Minutes - TRIPS Council - View details of the intervention/statement

H.E. Ambassador Dr Lansana GBERIE

110.   We would like to recall our previous statements on these items. As indicated previously, in this discussion we often lose the relative importance of the individual components making up the 'Triplets'. The Doha Ministerial Declaration instructed the TRIPS Council as part of its work programme to review Article 27.3(b) as well as examine the relationship between the TRIPS Agreement and the Convention on Biological Diversity (CBD) and the protection of traditional knowledge and folklore. These are important mandated issues which remain an integral part of the Doha round single undertaking. 111.   Biopiracy remains a pervasive problem and in the absence of a multilateral solution, as applicable under the TRIPS Agreement, national disclosure requirements will remain inadequate. It is encouraging that WIPO is making progress in the area of genetic resources, and we would urge that the WTO does not make this another area of interest to developing countries, where we adopt a siloed and non-responsive approach. 112.   Discussions in this forum and those under the auspices of the IGC at WIPO are complimentary and not mutually exclusive. In this regard, we welcome the progress made at the recent WIPO General Assembly where consensus was reached on a diplomatic conference dealing with genetic resources. The WTO membership should certainly take note of such developments. As indicated previously, our delegation would welcome a briefing from WIPO in this regard. Similarly, it would be useful for the CBD Secretariat to brief the TRIPS Council on the CBD and other implementation issues under the Nagoya Protocol as well as any new developments. 113.   We also wish to raise once more the issue of the update of the three technical notes contained in documents IP/C/W/368/Rev.1, IP/C/W/369/Rev.1 and IP/C/W/370/Rev.1. It would be appropriate for the Secretariat to update the information contained in these notes in a neutral manner to further facilitate discussions among Members. 114.   Finally, we are concerned about the lack of progress on issues of interest to developing countries due to the blockage of discussions by a few Members. This does not augur well for a system that is balanced and is expected to address the interests of all. We would like to suggest that we revive our discussions by encouraging Members to share experiences on how they regulate R&D on genetic resources, what measures they have put in place to incentivize benefit-sharing between the providers and the user prior to access, mechanisms that have been put in place to strengthen the ability of indigenous people and local communities to benefit from the use of traditional knowledge, and measures implemented to promote technology transfer and cooperation to build research and innovation capacity in developing countries, among others.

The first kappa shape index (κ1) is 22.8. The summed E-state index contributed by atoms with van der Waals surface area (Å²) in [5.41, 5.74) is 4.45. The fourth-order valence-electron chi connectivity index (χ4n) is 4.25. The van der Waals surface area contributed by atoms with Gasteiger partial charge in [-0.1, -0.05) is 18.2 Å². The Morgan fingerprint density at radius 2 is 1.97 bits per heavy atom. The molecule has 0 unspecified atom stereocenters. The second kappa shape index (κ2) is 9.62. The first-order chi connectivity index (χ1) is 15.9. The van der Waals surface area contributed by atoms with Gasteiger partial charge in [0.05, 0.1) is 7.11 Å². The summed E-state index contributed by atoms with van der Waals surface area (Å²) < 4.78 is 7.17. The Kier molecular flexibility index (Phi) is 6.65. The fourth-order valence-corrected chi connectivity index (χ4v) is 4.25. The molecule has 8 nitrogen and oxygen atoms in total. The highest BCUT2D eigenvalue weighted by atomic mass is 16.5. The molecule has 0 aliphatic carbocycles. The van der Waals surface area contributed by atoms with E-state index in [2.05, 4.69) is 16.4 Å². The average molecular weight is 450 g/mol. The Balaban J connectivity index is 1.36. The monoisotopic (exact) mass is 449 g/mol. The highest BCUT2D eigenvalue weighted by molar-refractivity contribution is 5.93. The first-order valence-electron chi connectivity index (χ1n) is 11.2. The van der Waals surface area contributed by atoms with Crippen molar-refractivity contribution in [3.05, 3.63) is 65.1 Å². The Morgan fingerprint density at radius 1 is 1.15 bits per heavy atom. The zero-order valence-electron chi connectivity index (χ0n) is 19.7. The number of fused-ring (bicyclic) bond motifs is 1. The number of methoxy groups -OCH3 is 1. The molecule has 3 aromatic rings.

25. The Council took note of the statements made and agreed to revert to these matters at its next meeting.
21. The Chair proposed to address these three agenda items together. He recalled that one tool for the review under item 4 was the information provided by Members in response to lists of questions on Article 27.3(b). He said that the latest Annual Report on Notifications and other Information Flows circulated by the Secretariat illustrated that responses to that checklist had been rather sparse recently. So far, only 28 Members had responded to the lists of questions on Article 27.3(b). The Chair thus encouraged Members to submit responses to these checklists, and to update their previous submissions if they were out of date.
22. The Chair noted that two long-standing procedural issues had been discussed extensively on the record at every regular meeting of the Council for almost ten years. The first was the suggestion for the Secretariat to update three factual notes on the Council's discussions on the TRIPS and CBD and related items; these notes were initially prepared in 2002 and last updated in 2006. The second was the request to invite the CBD Secretariat to brief the Council on the Nagoya Protocol to the CBD, initially proposed in October 2010.
23. The Chair noted that delegations' positions on these issues were well-known and had already been extensively recorded in the Council's minutes. He therefore suggested that delegations focus their interventions on suggestions on how to resolve the differences and on how make progress on substantive issues.
24. The representatives of India; Bangladesh; Indonesia; Tanzania, on behalf of the African Group; Peru; South Africa; Brazil; Japan; the United States of America; and the World Intellectual Property Organization took the floor.
25. The Council took note of the statements made and agreed to revert to these matters at its next meeting.
IP/C/M/107, IP/C/M/107/Add.1